Tomorrow is one of the most anticipated days of the trip to date. At 9:00 a.m. we leave for the drive to Black Rock City, Nevada, to hook up with 68,000 of my closest (new) friends at Burning Man.
You won’t find Black Rock City on the map as for about 48 weeks of the year it’s barren land. The organizers of Burning Man are granted a permit each year to host the event on land controlled by The Bureau of Land Management. The maximum occupancy for 2014 is set at 68,000 participants. It was a complete sell-out within hours of tickets going on sale. While there is a mechanism to resell a ticket, you can only do it through the organization and only at face value. You are essentially “transferring” a ticket to another person, hence there is no ticket scalping.
I have hooked up with a group out San Feancisco and together we will share the cost of the bus, several hundred gallons of drinking water, and all the food and equipment required for communal cooking. We are each taking our own tent, bike, and all the clothing and supplies required to survive 7 days and 6 nights on what many have called “the most inhospitable 4400 acres of land in the lower 48.”
There is no internet or cell service about 100 miles north of Reno, Nevada, so don’t expect ANY contact until next Tuesday or Wednesday at the earliest. I should be back in San Francisco by the evening of Tuesday, September 2, but will almost certainly be looking for a hot shower and a decent bed before I even think about editing photos or writing about my experience.
I was telling a friend this afternoon that it feels like the first day of high school in that I’m nervously looking forward to meeting new kids, dealing with new rules, and learning about new expectations of me, etc. Thankfully there are no home room teachers at Burning Man so I won’t have to deal with Mr. Sutton.
I will post some background info on Burning Man for those who are curious. Whatever you’ve read, or whatever opinion you’ve formed of Burning Man, it’s probably half correct and half “spin”. It’s not all sex, drugs and house music, although all of the above is available if you want it – and just as in any city of 68,000 people, there will be many who do. I promise that I’ll provide an unbiased account at some point. For now, back to the laundry and packing.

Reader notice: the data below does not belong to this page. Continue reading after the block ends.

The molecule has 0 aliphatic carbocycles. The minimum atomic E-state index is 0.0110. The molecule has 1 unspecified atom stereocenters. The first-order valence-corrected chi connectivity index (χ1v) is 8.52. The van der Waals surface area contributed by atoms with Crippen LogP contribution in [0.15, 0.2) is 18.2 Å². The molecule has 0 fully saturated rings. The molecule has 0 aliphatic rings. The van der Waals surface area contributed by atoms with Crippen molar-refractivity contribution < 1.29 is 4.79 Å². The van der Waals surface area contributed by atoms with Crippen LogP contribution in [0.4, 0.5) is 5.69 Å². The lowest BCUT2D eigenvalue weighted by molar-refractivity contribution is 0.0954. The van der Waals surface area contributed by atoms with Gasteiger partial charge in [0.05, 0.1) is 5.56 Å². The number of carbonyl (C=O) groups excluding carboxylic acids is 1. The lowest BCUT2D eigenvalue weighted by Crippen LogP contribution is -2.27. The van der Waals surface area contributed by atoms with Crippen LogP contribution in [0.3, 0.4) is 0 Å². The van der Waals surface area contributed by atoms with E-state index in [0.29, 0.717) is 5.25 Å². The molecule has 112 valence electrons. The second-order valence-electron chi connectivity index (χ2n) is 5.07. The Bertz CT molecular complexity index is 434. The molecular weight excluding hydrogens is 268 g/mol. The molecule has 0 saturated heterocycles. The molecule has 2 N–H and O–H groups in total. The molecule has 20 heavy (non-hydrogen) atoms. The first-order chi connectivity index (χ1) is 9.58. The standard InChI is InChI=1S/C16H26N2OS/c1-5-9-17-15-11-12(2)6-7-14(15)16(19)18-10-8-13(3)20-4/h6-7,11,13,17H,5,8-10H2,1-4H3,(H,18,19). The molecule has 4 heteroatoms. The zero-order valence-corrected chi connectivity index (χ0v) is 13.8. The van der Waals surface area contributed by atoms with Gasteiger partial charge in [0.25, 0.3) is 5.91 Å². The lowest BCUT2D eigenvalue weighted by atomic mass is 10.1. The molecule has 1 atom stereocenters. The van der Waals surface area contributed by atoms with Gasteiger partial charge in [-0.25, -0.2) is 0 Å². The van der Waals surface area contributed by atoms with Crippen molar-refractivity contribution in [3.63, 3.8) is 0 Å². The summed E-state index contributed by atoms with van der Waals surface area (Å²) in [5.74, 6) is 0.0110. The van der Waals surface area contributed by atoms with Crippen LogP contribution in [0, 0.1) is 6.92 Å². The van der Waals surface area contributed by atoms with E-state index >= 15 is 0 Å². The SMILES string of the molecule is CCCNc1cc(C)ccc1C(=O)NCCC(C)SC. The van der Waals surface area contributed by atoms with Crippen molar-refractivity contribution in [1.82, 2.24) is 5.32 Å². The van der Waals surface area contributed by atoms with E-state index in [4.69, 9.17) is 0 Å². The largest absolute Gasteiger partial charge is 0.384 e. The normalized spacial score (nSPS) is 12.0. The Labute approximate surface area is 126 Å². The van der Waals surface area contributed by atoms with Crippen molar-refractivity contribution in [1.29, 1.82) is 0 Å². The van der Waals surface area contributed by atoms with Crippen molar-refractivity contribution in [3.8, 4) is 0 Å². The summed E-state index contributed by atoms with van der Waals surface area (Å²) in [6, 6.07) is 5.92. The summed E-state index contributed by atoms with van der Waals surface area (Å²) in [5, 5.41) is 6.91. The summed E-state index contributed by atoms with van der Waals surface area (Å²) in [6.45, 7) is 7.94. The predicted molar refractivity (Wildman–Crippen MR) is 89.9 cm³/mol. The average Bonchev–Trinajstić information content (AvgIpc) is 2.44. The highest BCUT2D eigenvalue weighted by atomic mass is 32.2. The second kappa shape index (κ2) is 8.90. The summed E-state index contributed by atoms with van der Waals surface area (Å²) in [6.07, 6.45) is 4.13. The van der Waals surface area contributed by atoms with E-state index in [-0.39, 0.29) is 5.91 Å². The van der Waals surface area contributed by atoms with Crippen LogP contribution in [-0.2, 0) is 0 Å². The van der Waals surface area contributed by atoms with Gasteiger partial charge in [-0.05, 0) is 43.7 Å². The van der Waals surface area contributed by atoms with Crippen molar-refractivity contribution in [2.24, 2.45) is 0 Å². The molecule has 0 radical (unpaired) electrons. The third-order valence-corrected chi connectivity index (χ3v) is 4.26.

T-minus 10 hours until I’m on the road.
THE 10 PRINCIPLES OF BURNING MAN
Burning Man Founder Larry Harvey wrote the Ten Principles in 2004 as guidelines for the newly-formed Regionals Network. They were crafted not as a dictate of how people should be and act, but as a reflection of the community’s ethos and culture as it had organically developed since the event’s inception.
Anyone may be a part of Burning Man. We welcome and respect the stranger. No prerequisites exist for participation in our community.
Burning Man is devoted to acts of gift giving. The value of a gift is unconditional. Gifting does not contemplate a return or an exchange for something of equal value.
In order to preserve the spirit of gifting, our community seeks to create social environments that are unmediated by commercial sponsorships, transactions, or advertising. We stand ready to protect our culture from such exploitation. We resist the substitution of consumption for participatory experience.
Burning Man encourages the individual to discover, exercise and rely on his or her inner resources.
Radical self-expression arises from the unique gifts of the individual. No one other than the individual or a collaborating group can determine its content. It is offered as a gift to others. In this spirit, the giver should respect the rights and liberties of the recipient.
Our community values creative cooperation and collaboration. We strive to produce, promote and protect social networks, public spaces, works of art, and methods of communication that support such interaction.
We value civil society. Community members who organize events should assume responsibility for public welfare and endeavor to communicate civic responsibilities to participants. They must also assume responsibility for conducting events in accordance with local, state and federal laws.
Leaving No Trace
Our community respects the environment. We are committed to leaving no physical trace of our activities wherever we gather. We clean up after ourselves and endeavor, whenever possible, to leave such places in a better state than when we found them.
Our community is committed to a radically participatory ethic. We believe that transformative change, whether in the individual or in society, can occur only through the medium of deeply personal participation. We achieve being through doing. Everyone is invited to work. Everyone is invited to play. We make the world real through actions that open the heart.
Immediate experience is, in many ways, the most important touchstone of value in our culture. We seek to overcome barriers that stand between us and a recognition of our inner selves, the reality of those around us, participation in society, and contact with a natural world exceeding human powers. No idea can substitute for this experience.